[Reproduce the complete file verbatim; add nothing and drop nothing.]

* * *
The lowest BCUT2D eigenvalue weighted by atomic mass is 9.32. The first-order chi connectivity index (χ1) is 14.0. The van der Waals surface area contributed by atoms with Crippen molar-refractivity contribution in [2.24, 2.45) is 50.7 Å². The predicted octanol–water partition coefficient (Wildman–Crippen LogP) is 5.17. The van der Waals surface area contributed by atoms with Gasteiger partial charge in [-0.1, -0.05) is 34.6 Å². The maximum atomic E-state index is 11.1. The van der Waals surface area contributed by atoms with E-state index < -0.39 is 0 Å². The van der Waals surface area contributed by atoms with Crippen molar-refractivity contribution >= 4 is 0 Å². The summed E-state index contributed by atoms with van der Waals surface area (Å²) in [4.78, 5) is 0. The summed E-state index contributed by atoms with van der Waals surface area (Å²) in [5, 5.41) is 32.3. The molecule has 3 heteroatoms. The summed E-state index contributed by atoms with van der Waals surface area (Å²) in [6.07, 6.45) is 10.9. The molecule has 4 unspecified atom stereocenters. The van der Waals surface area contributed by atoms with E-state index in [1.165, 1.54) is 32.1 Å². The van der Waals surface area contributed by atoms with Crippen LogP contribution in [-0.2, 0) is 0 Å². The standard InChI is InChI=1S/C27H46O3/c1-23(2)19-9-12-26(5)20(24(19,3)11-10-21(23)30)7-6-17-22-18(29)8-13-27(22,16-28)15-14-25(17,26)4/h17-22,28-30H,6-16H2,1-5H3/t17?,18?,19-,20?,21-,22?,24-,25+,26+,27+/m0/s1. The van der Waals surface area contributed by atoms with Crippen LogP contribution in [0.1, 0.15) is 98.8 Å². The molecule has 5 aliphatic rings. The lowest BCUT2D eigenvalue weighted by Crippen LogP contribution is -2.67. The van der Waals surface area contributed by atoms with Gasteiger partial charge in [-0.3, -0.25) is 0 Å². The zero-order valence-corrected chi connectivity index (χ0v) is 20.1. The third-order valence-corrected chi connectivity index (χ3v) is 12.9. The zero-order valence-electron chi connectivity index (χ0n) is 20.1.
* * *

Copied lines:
The lowest BCUT2D eigenvalue weighted by atomic mass is 9.32. The first-order chi connectivity index (χ1) is 14.0. The van der Waals surface area contributed by atoms with Crippen molar-refractivity contribution in [2.24, 2.45) is 50.7 Å². The predicted octanol–water partition coefficient (Wildman–Crippen LogP) is 5.17. The van der Waals surface area contributed by atoms with Gasteiger partial charge in [-0.1, -0.05) is 34.6 Å². The maximum atomic E-state index is 11.1. The van der Waals surface area contributed by atoms with E-state index < -0.39 is 0 Å². The van der Waals surface area contributed by atoms with Crippen molar-refractivity contribution >= 4 is 0 Å². The summed E-state index contributed by atoms with van der Waals surface area (Å²) in [4.78, 5) is 0. The summed E-state index contributed by atoms with van der Waals surface area (Å²) in [5, 5.41) is 32.3. The molecule has 3 heteroatoms. The summed E-state index contributed by atoms with van der Waals surface area (Å²) in [6.07, 6.45) is 10.9. The molecule has 4 unspecified atom stereocenters. The van der Waals surface area contributed by atoms with E-state index in [1.165, 1.54) is 32.1 Å². The van der Waals surface area contributed by atoms with Crippen LogP contribution in [-0.2, 0) is 0 Å². The standard InChI is InChI=1S/C27H46O3/c1-23(2)19-9-12-26(5)20(24(19,3)11-10-21(23)30)7-6-17-22-18(29)8-13-27(22,16-28)15-14-25(17,26)4/h17-22,28-30H,6-16H2,1-5H3/t17?,18?,19-,20?,21-,22?,24-,25+,26+,27+/m0/s1. The van der Waals surface area contributed by atoms with Crippen LogP contribution in [0.1, 0.15) is 98.8 Å². The molecule has 5 aliphatic rings. The lowest BCUT2D eigenvalue weighted by Crippen LogP contribution is -2.67. The van der Waals surface area contributed by atoms with Gasteiger partial charge in [-0.3, -0.25) is 0 Å². The zero-order valence-corrected chi connectivity index (χ0v) is 20.1. The third-order valence-corrected chi connectivity index (χ3v) is 12.9. The zero-order valence-electron chi connectivity index (χ0n) is 20.1.